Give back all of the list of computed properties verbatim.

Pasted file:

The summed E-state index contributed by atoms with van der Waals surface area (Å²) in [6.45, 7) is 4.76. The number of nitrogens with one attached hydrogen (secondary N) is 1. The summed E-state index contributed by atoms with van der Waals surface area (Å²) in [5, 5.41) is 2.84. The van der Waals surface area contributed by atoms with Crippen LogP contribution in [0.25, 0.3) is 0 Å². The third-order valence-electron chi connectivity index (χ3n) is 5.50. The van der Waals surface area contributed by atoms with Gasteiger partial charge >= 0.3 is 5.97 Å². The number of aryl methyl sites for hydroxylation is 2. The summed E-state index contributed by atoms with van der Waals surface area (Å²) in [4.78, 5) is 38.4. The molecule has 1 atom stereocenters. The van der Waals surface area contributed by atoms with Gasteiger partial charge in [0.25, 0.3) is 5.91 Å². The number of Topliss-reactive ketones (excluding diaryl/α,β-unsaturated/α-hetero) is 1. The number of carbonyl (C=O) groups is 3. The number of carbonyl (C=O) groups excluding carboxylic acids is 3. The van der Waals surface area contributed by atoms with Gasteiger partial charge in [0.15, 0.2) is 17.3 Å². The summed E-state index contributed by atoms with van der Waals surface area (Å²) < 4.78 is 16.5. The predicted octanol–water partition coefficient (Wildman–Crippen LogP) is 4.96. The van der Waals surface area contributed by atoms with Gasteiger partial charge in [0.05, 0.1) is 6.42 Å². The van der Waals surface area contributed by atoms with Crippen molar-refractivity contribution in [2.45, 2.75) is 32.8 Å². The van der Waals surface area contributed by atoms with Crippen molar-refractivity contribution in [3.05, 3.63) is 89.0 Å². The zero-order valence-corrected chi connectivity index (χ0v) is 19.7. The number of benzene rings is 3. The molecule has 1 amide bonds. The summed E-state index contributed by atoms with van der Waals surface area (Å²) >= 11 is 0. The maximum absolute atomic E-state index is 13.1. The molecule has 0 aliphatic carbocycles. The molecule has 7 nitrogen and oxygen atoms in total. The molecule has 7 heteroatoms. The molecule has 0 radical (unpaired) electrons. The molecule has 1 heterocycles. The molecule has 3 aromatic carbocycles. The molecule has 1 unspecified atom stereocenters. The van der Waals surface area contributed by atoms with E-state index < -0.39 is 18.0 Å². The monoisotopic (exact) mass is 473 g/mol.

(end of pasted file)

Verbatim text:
The summed E-state index contributed by atoms with van der Waals surface area (Å²) in [6.45, 7) is 4.76. The number of nitrogens with one attached hydrogen (secondary N) is 1. The summed E-state index contributed by atoms with van der Waals surface area (Å²) in [5, 5.41) is 2.84. The van der Waals surface area contributed by atoms with Crippen LogP contribution in [0.25, 0.3) is 0 Å². The third-order valence-electron chi connectivity index (χ3n) is 5.50. The van der Waals surface area contributed by atoms with Gasteiger partial charge >= 0.3 is 5.97 Å². The number of aryl methyl sites for hydroxylation is 2. The summed E-state index contributed by atoms with van der Waals surface area (Å²) in [4.78, 5) is 38.4. The molecule has 1 atom stereocenters. The van der Waals surface area contributed by atoms with Gasteiger partial charge in [0.25, 0.3) is 5.91 Å². The number of Topliss-reactive ketones (excluding diaryl/α,β-unsaturated/α-hetero) is 1. The number of carbonyl (C=O) groups is 3. The number of carbonyl (C=O) groups excluding carboxylic acids is 3. The van der Waals surface area contributed by atoms with Gasteiger partial charge in [0.15, 0.2) is 17.3 Å². The summed E-state index contributed by atoms with van der Waals surface area (Å²) < 4.78 is 16.5. The predicted octanol–water partition coefficient (Wildman–Crippen LogP) is 4.96. The van der Waals surface area contributed by atoms with Gasteiger partial charge in [0.05, 0.1) is 6.42 Å². The van der Waals surface area contributed by atoms with Crippen molar-refractivity contribution in [2.45, 2.75) is 32.8 Å². The van der Waals surface area contributed by atoms with Crippen molar-refractivity contribution in [3.05, 3.63) is 89.0 Å². The zero-order valence-corrected chi connectivity index (χ0v) is 19.7. The number of benzene rings is 3. The molecule has 1 amide bonds. The summed E-state index contributed by atoms with van der Waals surface area (Å²) >= 11 is 0. The maximum absolute atomic E-state index is 13.1. The molecule has 0 aliphatic carbocycles. The molecule has 7 nitrogen and oxygen atoms in total. The molecule has 7 heteroatoms. The molecule has 0 radical (unpaired) electrons. The molecule has 1 heterocycles. The molecule has 3 aromatic carbocycles. The molecule has 1 unspecified atom stereocenters. The van der Waals surface area contributed by atoms with E-state index < -0.39 is 18.0 Å². The monoisotopic (exact) mass is 473 g/mol.